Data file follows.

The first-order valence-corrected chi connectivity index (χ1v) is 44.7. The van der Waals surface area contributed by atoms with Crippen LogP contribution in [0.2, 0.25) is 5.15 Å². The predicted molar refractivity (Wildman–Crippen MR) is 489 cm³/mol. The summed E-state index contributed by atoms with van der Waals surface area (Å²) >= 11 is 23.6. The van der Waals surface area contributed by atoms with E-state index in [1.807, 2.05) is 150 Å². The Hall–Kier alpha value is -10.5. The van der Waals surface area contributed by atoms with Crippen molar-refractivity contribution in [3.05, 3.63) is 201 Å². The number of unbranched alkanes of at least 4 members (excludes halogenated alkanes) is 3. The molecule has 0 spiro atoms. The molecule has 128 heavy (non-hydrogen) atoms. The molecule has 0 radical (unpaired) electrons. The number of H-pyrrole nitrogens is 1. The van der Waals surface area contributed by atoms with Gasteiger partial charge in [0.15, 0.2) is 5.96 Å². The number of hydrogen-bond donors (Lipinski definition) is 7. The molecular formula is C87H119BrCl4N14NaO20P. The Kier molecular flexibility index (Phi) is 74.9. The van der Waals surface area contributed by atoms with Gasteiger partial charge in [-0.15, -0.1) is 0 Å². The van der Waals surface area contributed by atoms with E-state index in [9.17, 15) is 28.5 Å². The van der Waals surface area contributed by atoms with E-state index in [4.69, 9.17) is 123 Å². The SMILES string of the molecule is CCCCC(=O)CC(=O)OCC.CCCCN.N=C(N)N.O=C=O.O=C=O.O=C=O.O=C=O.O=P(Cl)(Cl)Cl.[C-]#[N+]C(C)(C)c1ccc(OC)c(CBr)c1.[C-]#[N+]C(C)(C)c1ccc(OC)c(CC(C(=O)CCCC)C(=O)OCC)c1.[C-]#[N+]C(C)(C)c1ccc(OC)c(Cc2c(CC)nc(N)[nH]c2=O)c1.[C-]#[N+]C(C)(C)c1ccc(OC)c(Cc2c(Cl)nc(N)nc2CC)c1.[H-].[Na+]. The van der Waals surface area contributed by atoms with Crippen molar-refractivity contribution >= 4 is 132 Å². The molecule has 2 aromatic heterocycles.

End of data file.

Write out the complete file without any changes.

The first-order valence-corrected chi connectivity index (χ1v) is 44.7. The van der Waals surface area contributed by atoms with Crippen LogP contribution in [0.2, 0.25) is 5.15 Å². The predicted molar refractivity (Wildman–Crippen MR) is 489 cm³/mol. The summed E-state index contributed by atoms with van der Waals surface area (Å²) >= 11 is 23.6. The van der Waals surface area contributed by atoms with E-state index in [1.807, 2.05) is 150 Å². The Hall–Kier alpha value is -10.5. The van der Waals surface area contributed by atoms with Crippen molar-refractivity contribution in [3.05, 3.63) is 201 Å². The number of unbranched alkanes of at least 4 members (excludes halogenated alkanes) is 3. The molecule has 0 spiro atoms. The molecule has 128 heavy (non-hydrogen) atoms. The molecule has 0 radical (unpaired) electrons. The number of H-pyrrole nitrogens is 1. The van der Waals surface area contributed by atoms with Gasteiger partial charge in [0.15, 0.2) is 5.96 Å². The number of hydrogen-bond donors (Lipinski definition) is 7. The molecular formula is C87H119BrCl4N14NaO20P. The Kier molecular flexibility index (Phi) is 74.9. The van der Waals surface area contributed by atoms with Gasteiger partial charge in [-0.15, -0.1) is 0 Å². The van der Waals surface area contributed by atoms with E-state index in [9.17, 15) is 28.5 Å². The van der Waals surface area contributed by atoms with E-state index in [4.69, 9.17) is 123 Å². The SMILES string of the molecule is CCCCC(=O)CC(=O)OCC.CCCCN.N=C(N)N.O=C=O.O=C=O.O=C=O.O=C=O.O=P(Cl)(Cl)Cl.[C-]#[N+]C(C)(C)c1ccc(OC)c(CBr)c1.[C-]#[N+]C(C)(C)c1ccc(OC)c(CC(C(=O)CCCC)C(=O)OCC)c1.[C-]#[N+]C(C)(C)c1ccc(OC)c(Cc2c(CC)nc(N)[nH]c2=O)c1.[C-]#[N+]C(C)(C)c1ccc(OC)c(Cc2c(Cl)nc(N)nc2CC)c1.[H-].[Na+]. The van der Waals surface area contributed by atoms with Crippen molar-refractivity contribution >= 4 is 132 Å². The molecule has 2 aromatic heterocycles.